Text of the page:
The Chesterfield Canal
The Chesterfield Canal was built between 1771 and 1777 to connect Chesterfield to the River Trent. Barges primarily carried lead from Derbyshire as well as coal, corn, timber, ironstone and earthenware. Stone was quarried near Worksop and carried by barge along the Chesterfield Canal for building the Houses of Parliament.
The canal first reaches Gringley at Top Lock which was supervised for 34 years by William Antcliffe, a well known figure who lived beside the canal at the lock-keepers cottage.
1909 Top Lock
Top Lock 1980s
The canal flows under the bridge (Hewitts Bridge) at Top Lock and then onwards to Middlebridge
Standing at Top Lock looking towards Middlebridge
On the right of this photo we can see some farm buildings and a jetty, these have gone of course but a portion of wall remains.
The same view as in the 1934 photo.
The remains of a wall (behind the trees) is all that is left of the canal side buildings, (the buildings on the left at Middlebridge have also gone)
(Photo taken in 2020)
Looking towards Middlebridge in the distance. In this photo we can again see the buildings and walls on the left of the canal path.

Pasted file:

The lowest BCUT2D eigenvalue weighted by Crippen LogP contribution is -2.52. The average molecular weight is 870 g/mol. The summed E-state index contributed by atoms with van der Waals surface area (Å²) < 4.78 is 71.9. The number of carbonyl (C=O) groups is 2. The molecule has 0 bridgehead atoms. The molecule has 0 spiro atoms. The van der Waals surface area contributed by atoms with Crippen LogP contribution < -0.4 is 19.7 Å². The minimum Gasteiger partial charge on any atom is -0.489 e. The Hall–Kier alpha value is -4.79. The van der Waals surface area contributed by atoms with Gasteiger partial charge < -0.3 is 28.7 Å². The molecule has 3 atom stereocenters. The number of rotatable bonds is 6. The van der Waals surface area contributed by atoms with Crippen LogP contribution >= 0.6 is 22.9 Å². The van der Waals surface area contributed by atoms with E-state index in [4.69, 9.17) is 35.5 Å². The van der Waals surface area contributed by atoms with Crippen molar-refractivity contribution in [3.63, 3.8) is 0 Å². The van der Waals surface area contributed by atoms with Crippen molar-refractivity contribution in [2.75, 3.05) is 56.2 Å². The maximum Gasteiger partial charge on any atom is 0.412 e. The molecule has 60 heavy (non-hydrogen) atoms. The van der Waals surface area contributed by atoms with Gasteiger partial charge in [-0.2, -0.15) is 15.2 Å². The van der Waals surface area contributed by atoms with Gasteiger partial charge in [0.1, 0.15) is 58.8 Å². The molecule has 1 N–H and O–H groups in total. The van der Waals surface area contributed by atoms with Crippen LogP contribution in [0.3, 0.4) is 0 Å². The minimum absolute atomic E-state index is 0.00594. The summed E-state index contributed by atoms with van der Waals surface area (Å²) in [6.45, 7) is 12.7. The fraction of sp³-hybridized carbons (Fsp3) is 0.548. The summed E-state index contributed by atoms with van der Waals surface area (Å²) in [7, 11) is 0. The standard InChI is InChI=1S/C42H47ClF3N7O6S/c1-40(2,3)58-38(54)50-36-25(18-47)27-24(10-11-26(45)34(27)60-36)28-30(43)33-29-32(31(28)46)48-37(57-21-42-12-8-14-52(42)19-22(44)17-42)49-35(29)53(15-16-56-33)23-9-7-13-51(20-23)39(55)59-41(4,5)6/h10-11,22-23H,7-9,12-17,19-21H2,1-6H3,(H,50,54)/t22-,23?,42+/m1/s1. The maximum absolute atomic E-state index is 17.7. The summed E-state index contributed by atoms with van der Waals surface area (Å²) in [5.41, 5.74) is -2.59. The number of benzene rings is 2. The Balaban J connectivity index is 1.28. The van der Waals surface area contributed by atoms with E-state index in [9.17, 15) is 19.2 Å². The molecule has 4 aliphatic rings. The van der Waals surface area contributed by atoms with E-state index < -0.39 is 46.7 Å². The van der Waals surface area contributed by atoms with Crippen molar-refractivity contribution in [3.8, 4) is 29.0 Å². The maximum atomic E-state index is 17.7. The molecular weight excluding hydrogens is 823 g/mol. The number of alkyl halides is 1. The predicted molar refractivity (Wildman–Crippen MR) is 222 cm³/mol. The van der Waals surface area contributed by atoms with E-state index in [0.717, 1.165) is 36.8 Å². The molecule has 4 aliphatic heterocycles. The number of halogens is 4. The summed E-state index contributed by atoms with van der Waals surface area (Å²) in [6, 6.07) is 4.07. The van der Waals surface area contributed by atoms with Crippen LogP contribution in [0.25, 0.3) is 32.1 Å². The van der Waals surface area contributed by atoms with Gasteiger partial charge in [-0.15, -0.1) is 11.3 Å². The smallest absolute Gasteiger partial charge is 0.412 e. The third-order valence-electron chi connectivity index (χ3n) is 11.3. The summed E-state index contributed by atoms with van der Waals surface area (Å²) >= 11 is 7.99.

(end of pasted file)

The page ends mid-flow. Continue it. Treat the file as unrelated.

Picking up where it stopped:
At Middlebridge we can see the partly restored Gringley Wharf, two working boats were based here. Coal was delivered to the wharf by barge and taken up to the village by cart.
Volunteers and architects uncovered the remains of stable walls and a brick floor, along with remains of the limestone floor over the rest of the wharf area. Finds dating from the late C18th were uncovered here. The original wharf and stable surface appear on maps from 1890 and 1948.
Site of old Gringley Wharf - the picnic area follows the floor plan of the original wharf and stable
Map of the wharf area in 1921
There was also a pub by the canal, sadly nothing remains of this old inn except some bricks and weedy land.
Middlebridge Farm (Courtesy of Michael Needham)
Onwards from Middlebridge - the next lock is Gringley Low Lock, or Shaw Lock as it is known today. Just to the left before the bridge is reached we can see the remains of the old brickyard belonging to Hill Brothers. This brickyard was still thriving in 1880.
Shaw Lock was rebuilt in 1830. The canal passes two more brickworks, skirts Walkeringham and passes through Misterton before joining the River Trent. Commercial traffic ended in the 1950s.